Shares in the once-flourishing fertilizer sector have hit the dirt in recent weeks after investors worry that global recessionary pressures would stem demand for commodities despite assurances from the agribusiness sector that its fundamentals remain strong. Ag nutrients company Agrium certainly agrees.
Calgary-based Agrium has its finger on the pulse of the agribusiness industry as the third-largest nitrogen producer and the U.S. leading retailer of crop supplies. On Nov. 5, the company said earnings soared more than seven-fold on strong global demand for meat and dairy products, which increased the cost of animal feed and, subsequently, feedstock prices.
Despite its staggering third-quarter results, Agrium was at the time cautious regarding its outlook for the remainder of 2008, citing falling commodity prices amid a global credit crunch that could force growers to delay supply spending until conditions improve. Agrium, however, said industry fundamentals wouldn’t be strongly affected by recessionary pressures since consumers will never stop buying food and the world’s supplies are in short supply.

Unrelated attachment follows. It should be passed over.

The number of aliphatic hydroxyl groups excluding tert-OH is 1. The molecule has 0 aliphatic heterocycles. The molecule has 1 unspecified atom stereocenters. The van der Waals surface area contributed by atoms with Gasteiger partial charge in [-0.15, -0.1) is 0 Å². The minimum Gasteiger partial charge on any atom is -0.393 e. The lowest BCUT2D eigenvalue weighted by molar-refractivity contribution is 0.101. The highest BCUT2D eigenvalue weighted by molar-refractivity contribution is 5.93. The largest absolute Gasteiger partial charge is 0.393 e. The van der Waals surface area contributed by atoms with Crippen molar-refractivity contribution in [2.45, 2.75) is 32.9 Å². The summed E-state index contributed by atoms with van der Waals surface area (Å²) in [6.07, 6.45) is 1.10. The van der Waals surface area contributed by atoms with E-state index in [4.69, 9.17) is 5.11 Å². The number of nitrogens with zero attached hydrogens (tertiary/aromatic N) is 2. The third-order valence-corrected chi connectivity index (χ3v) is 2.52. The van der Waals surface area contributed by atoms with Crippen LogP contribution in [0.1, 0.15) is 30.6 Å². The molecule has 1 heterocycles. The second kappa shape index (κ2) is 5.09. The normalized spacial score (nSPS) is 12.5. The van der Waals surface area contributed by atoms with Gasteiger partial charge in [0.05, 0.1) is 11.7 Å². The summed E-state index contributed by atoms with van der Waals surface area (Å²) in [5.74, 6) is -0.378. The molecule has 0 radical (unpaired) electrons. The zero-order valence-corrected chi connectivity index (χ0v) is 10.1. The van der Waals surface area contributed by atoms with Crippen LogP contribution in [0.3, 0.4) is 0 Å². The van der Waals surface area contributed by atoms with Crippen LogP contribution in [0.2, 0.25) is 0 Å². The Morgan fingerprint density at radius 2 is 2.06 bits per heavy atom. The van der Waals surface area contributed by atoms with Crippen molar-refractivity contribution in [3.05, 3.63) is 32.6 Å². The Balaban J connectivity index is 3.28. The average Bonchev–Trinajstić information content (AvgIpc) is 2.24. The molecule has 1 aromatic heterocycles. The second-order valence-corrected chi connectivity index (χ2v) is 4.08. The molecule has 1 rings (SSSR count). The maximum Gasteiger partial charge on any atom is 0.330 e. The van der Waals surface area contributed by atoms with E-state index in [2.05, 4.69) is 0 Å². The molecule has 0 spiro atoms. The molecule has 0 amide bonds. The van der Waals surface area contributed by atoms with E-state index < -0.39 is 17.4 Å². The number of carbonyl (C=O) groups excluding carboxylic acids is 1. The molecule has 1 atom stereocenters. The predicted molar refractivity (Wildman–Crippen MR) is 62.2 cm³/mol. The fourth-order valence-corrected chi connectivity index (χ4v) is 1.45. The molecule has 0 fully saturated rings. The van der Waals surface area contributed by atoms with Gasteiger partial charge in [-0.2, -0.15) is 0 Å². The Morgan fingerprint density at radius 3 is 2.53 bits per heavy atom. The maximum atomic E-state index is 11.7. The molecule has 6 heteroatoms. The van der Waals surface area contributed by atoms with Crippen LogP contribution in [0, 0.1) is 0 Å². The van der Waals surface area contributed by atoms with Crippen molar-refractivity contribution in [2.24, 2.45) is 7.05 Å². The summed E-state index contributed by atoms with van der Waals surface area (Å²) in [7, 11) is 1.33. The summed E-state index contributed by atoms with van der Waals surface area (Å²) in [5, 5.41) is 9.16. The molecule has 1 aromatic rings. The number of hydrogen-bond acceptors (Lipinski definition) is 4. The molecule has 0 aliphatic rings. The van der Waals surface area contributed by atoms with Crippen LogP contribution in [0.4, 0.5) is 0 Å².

Chief Financial Officer Bruce Waterman told Reuters on Nov. 5 that Agrium recently reduced its debt and has expanded credit lines. Waterman said the company is well-positioned to take advantage of acquisitions and other opportunities.
Agribusiness stocks continued to lag. Agrium, Potash Corp. of Saskatchewan, Mosaic, and CF Industries Holdings all closed lower on Nov. 5. Shares of seed companies Syngenta AG and Monsanto haven’t fared much better despite a recent crop report from USDA that said the year’s corn and soybean harvests would be smaller than originally forecast.
Farm equipment companies are likely to be the most affected by tightened credit markets, since growers can delay machinery purchases without sacrificing much crop yield, unlike fertilizer investments.